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File permissions and VSS failure


I dropped a long way down the rabbit-hole on this one. I finally found the problem, and what initially seemed like a boneheaded Cygwin bug turns out to be an annoying fact of life. It has to do with file permissions and broken Windows software, specifically Visual Source Safe (VSS). But it also applies to most Windows software that attempts to modify file permissions.

I found the FAQs suggestive but not helpful enough, since they didn't lead me to understanding the problem well enough to work around it with confidence. I probably did not go far enough back in the archives, so if I'm ignoring a brilliant treatise on this subject, I apologize in advance.


I use tar to package a set of files on Unix boxes (multiple flavors), and 'download' them to my NTFS WinXP Pro box under Cygwin, where I maintain them using Windows-style tools, including Microsoft Visual Source Safe. Then, I 'upload' them back to the Linux box, where they get compiled and executed.

When I 'download' files from Unix, the permissions somehow get messed up, and VSS balks with an error 'Access to file 'whatever' denied." The MS Help claims this is permissions or a file-locking problem. It turns out, it's a permissions problem, but it's deep in the bowels of the software.


When Cygwin is done touching the files (e.g. tar), you MUST override the original Unix permissions and make the files writeable under Cygwin. This will cause VSS to complain mightily about writeable files in some instances, but you can either override the complaint manually in VSS, or write a simple Windows program to make all the affected files Read-Only, which you can use AFTER you've used Cygwin chmod to make the file writeable.

This solution also applies to any older Windows software that attempts to make a Read-Only file writeable.


I eventually reverse-engineered the mechanism that Cygwin uses to "store" its permissions on Windows NTFS. Given the number of queries on the FAQ about file permissions, I was surprised to find few authoritative or detailed responses.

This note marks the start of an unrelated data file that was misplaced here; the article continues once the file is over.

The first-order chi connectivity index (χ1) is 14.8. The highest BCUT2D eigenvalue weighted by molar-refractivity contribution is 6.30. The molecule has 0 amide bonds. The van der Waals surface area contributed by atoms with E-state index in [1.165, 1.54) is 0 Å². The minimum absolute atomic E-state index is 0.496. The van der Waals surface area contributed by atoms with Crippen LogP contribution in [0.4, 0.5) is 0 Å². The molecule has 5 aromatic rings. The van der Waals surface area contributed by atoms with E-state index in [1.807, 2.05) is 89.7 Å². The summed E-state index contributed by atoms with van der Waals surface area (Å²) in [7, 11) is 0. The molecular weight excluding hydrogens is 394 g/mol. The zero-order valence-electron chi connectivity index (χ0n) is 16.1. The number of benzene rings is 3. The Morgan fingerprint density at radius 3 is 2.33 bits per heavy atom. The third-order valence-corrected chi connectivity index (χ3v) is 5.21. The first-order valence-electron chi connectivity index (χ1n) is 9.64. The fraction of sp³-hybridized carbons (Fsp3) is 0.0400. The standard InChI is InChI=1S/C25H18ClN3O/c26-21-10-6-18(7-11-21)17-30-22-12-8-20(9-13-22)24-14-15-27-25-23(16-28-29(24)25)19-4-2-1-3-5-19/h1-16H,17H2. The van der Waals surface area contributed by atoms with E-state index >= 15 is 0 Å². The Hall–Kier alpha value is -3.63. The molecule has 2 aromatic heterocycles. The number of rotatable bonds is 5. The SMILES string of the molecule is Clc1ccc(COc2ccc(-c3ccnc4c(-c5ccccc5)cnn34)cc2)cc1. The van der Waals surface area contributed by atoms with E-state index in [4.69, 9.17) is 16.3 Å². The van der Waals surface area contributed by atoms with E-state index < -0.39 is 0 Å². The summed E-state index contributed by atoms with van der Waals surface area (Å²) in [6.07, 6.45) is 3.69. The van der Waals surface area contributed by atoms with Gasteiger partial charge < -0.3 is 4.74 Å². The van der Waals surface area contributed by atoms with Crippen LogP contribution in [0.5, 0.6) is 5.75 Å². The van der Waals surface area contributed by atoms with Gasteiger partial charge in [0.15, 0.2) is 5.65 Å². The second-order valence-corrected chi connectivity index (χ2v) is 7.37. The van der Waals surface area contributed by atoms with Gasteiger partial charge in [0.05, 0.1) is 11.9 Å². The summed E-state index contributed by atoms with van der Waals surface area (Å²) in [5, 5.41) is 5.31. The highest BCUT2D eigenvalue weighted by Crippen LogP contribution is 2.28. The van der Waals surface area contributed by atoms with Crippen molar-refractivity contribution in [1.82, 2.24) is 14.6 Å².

Cygwin creates and uses three NTFS security ACLs on each file it handles, for three different MS security SID values: one is the well-known group SID 'Everyone' (used for the Unix 'all' permissions), one is a group named 'None' (used for the Unix group permissions), and one is a user equal to the current user (used for the Unix user permissions). Each ACL sets separate NTFS permissions on the file analogous to the Unix permissions bits, which not only store the permissions for display, but actually enforce them under NTFS.

The NTFS ACLs provide a lot of permissions for controlling access. For files and directories, the relevant ones are:

00000001 Read Data
00000002 Write Data
00000004 Append Data
00000008 Read Extended Attributes
00000010 Write Extended Attributes
00000020 Execute
00000040 Delete Subdirectory
00000080 Read Attributes
00000010 Write Attributes
00010000 Delete
00020000 Read DAC
00040000 Write DAC
00080000 Write Owner
00100000 Synchronize

00020088 is the minimal pattern for files, present when there are no Unix permissions. Without these (Read EA, Read Attr, Read DAC) you would not be able to determine whether you had permission to discover your permissions. The owner always has a slightly higher minimal set of 001F0110, which allows the owner to change ownership, delete the file, and change all permissions.

The Unix execute bit maps to 00000020 (Execute), read to 00000001 (Read Data), and write to 00000006 (Write and Append Data). So far, so good. Because of the way ACLs interact with each other, there can be a rather complex mess of 'grant' and 'deny' ACLs, but the use of the bits is pretty straightforward.

Now, here's the rub. There is also the "normal" attributes mask, which is what almost all of the generic Windows software, such as VSS, uses exclusively to determine whether the file is writeable. There is a single bit in the normal attributes called Read-Only. This is the bit reflected in the Properties dialog box for the file, as well as the file attributes acquired through Windows calls to GetFileAttributes() and GetFileAttributesEx(), and also the Windows POSIX library _stat() and _chmod() calls. None of these calls will tell you anything at all about the ACLs on the file, and therefore they will tell you nothing about the Cygwin file permissions. Getting into the NTFS ACL calls is the usual slog through the Microsoft maze of horrors, and is not for the faint of heart: see closing notes.